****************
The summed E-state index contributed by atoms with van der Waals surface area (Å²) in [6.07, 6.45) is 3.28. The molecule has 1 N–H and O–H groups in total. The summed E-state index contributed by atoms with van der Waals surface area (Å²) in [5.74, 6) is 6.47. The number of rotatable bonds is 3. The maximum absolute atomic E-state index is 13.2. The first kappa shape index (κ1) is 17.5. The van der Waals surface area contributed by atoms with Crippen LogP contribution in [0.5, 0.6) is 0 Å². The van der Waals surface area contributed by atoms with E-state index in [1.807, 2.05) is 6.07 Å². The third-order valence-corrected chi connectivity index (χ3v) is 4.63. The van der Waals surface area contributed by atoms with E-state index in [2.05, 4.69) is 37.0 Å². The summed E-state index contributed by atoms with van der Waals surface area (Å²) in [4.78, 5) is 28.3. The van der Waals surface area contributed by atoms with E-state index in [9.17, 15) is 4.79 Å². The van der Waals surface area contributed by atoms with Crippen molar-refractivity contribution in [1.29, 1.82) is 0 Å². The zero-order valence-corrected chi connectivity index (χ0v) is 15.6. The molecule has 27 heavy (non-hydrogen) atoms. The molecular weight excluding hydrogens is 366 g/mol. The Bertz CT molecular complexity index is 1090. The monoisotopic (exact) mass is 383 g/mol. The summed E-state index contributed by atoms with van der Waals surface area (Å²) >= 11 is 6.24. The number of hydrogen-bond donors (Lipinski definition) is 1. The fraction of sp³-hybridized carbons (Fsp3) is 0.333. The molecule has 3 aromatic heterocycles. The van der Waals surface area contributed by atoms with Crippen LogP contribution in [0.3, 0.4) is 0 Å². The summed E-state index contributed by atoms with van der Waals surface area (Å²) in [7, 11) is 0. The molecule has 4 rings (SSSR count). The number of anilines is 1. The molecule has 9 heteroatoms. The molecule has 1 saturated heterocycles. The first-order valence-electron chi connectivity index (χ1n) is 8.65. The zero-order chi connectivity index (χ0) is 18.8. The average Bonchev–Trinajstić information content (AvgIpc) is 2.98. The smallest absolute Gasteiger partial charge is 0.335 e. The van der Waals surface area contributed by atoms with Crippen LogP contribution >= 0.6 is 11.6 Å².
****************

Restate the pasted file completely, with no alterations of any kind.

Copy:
The summed E-state index contributed by atoms with van der Waals surface area (Å²) in [6.07, 6.45) is 3.28. The molecule has 1 N–H and O–H groups in total. The summed E-state index contributed by atoms with van der Waals surface area (Å²) in [5.74, 6) is 6.47. The number of rotatable bonds is 3. The maximum absolute atomic E-state index is 13.2. The first kappa shape index (κ1) is 17.5. The van der Waals surface area contributed by atoms with Crippen LogP contribution in [0.5, 0.6) is 0 Å². The van der Waals surface area contributed by atoms with E-state index in [1.807, 2.05) is 6.07 Å². The third-order valence-corrected chi connectivity index (χ3v) is 4.63. The van der Waals surface area contributed by atoms with E-state index in [2.05, 4.69) is 37.0 Å². The summed E-state index contributed by atoms with van der Waals surface area (Å²) in [4.78, 5) is 28.3. The van der Waals surface area contributed by atoms with E-state index in [9.17, 15) is 4.79 Å². The van der Waals surface area contributed by atoms with Crippen molar-refractivity contribution in [1.29, 1.82) is 0 Å². The zero-order valence-corrected chi connectivity index (χ0v) is 15.6. The molecule has 27 heavy (non-hydrogen) atoms. The molecular weight excluding hydrogens is 366 g/mol. The Bertz CT molecular complexity index is 1090. The monoisotopic (exact) mass is 383 g/mol. The summed E-state index contributed by atoms with van der Waals surface area (Å²) >= 11 is 6.24. The number of hydrogen-bond donors (Lipinski definition) is 1. The fraction of sp³-hybridized carbons (Fsp3) is 0.333. The molecule has 3 aromatic heterocycles. The van der Waals surface area contributed by atoms with Crippen LogP contribution in [0.3, 0.4) is 0 Å². The summed E-state index contributed by atoms with van der Waals surface area (Å²) in [7, 11) is 0. The molecule has 4 rings (SSSR count). The number of anilines is 1. The molecule has 9 heteroatoms. The molecule has 1 saturated heterocycles. The first-order valence-electron chi connectivity index (χ1n) is 8.65. The zero-order chi connectivity index (χ0) is 18.8. The average Bonchev–Trinajstić information content (AvgIpc) is 2.98. The smallest absolute Gasteiger partial charge is 0.335 e. The van der Waals surface area contributed by atoms with Crippen LogP contribution >= 0.6 is 11.6 Å².